DUBLIN, Ohio — Tiger Woods was at his best Sunday at the Memorial. He hit nearly every shot just the way he wanted, worked the gallery into a frenzy with one last charge over the final hour and left everyone buzzing, especially Jack Nicklaus, with a shot they will talk about for years.
Better yet was the timing of his 73rd win.
Woods tied Nicklaus for career PGA Tour victories at the tournament that Jack built. And the 14-time major champion suddenly looks equipped to resume his chase of another Nicklaus mark: 18 major championships.
The U.S. Open starts in 11 days.
With a chip-in that Woods called one of the toughest shots he has ever made, he birdied three of his last four holes to close with 5-under 67 and turn a two-shot deficit into a two-shot win over Rory Sabbatini and Andres Romero.
Coming off a two-putt birdie on the 15th, Woods hit 8-iron over the green at the par-3 16th and into a tough lie. It was buried in deep rough, the pin 50 feet away along a ridge. Woods hit a full flop shot, hopeful to give himself a putt for par. More likely was the ball going short and down a slope away from the pin, or coming out too strong and rolling into the water.
No one was thinking birdie, not even Woods, until he took two steps and delivered an uppercut when the ball fell in.
Nicklaus gushed from the broadcast booth: "The most unbelievable, gutsy shot I've ever seen."
"He lands the ball exactly where it has to land," Nicklaus said later. "Going in the hole was a bonus. … I don't think under the circumstances I've ever seen a better shot."
Woods, who finished at 9-under 279, won the Memorial for the fifth time. At age 36, he is 10 years younger than Nicklaus when the Golden Bear won his 73rd tournament at the 1986 Masters. Sam Snead holds the PGA Tour record with 82 wins.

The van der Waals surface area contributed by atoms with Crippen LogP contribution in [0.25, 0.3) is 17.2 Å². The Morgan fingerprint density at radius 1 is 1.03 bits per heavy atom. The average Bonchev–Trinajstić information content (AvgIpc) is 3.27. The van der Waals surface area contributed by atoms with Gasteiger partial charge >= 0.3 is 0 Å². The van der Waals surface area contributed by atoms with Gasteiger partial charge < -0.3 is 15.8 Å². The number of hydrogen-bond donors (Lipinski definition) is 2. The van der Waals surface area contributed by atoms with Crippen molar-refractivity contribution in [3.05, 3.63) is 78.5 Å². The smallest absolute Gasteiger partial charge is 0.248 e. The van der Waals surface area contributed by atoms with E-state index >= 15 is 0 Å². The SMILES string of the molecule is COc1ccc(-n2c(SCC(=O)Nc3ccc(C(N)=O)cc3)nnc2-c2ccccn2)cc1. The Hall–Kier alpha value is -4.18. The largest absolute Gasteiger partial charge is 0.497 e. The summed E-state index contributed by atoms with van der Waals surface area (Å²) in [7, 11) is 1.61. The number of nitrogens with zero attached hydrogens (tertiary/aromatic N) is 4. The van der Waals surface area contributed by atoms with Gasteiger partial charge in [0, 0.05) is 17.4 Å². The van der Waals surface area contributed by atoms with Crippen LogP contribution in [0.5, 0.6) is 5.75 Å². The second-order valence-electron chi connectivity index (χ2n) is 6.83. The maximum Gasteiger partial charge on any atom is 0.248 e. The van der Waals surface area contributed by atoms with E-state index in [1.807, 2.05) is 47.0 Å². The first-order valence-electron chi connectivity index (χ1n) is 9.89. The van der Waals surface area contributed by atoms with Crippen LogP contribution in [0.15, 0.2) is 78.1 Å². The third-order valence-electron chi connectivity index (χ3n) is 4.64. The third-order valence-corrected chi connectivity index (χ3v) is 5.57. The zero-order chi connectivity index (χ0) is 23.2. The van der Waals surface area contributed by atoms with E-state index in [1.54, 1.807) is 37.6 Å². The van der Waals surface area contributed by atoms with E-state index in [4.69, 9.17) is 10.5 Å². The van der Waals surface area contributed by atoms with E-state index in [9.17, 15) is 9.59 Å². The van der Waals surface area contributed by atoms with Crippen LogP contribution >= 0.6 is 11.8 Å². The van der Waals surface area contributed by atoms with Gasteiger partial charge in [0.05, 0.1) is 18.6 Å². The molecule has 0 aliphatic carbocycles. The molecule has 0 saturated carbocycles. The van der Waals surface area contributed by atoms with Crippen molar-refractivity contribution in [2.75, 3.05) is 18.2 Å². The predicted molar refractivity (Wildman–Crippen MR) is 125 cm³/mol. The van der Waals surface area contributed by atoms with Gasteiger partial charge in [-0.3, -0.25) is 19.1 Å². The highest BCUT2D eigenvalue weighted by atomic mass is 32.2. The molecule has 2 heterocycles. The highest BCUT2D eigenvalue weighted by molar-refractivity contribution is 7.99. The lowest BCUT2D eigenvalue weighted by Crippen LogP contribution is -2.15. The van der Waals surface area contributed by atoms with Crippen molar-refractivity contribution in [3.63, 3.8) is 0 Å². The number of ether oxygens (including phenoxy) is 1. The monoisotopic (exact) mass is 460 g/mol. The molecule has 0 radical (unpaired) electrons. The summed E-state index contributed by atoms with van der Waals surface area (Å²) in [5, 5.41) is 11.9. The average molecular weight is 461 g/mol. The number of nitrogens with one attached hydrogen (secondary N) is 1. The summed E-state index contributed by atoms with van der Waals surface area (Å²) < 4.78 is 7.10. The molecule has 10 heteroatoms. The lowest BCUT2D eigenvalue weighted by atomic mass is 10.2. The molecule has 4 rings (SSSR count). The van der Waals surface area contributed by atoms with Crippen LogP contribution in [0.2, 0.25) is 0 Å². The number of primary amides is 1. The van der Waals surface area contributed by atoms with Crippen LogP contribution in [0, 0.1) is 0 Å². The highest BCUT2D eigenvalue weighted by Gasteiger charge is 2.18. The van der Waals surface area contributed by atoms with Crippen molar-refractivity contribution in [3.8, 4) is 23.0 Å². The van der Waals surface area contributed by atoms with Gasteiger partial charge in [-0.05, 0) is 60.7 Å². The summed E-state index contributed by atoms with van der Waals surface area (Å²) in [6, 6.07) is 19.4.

Woods ended his worst stretch as a pro. After winning at Bay Hill in March, he tied for 40th in the Masters, missed the cut at Quail Hollow and tied for 40th at the Players Championship.
Asked about whether his game is back, Woods, who moved to No. 4 in the world, sighed, "I'll let you guys figure that out."
Woods reached the par-5 15th into the wind in two shots to set up a two-putt birdie and get within one shot of Sabbatini. But just like that, it looked as if his chances were over when his 8-iron bounded into that tough lie.
"I went for it. I pulled it off," he said. "And for it to land as soft as it did was kind of a surprise, because it was baked out and it was also running away from me."
From the middle of the 18th fairway, with Nicklaus watching, Woods hit 9-iron to the back of the green, where it caught the slope and rolled to inside 10 feet for the final birdie. Woods raised the putter in his left hand before the ball disappeared in the cup. That was the pose Nicklaus struck so often in his career.
"That was some good stuff out there," Woods said. "I never really missed a shot today."
Meanwhile, Woods' agent, Mark Steinberg, was stopped at a sobriety checkpoint early Saturday in Ardsley and arrested on DWI and aggravated DWI charges. Police say Steinberg's blood-alcohol content was 0.18 percent. The legal limit in New York for DWI is 0.08 percent.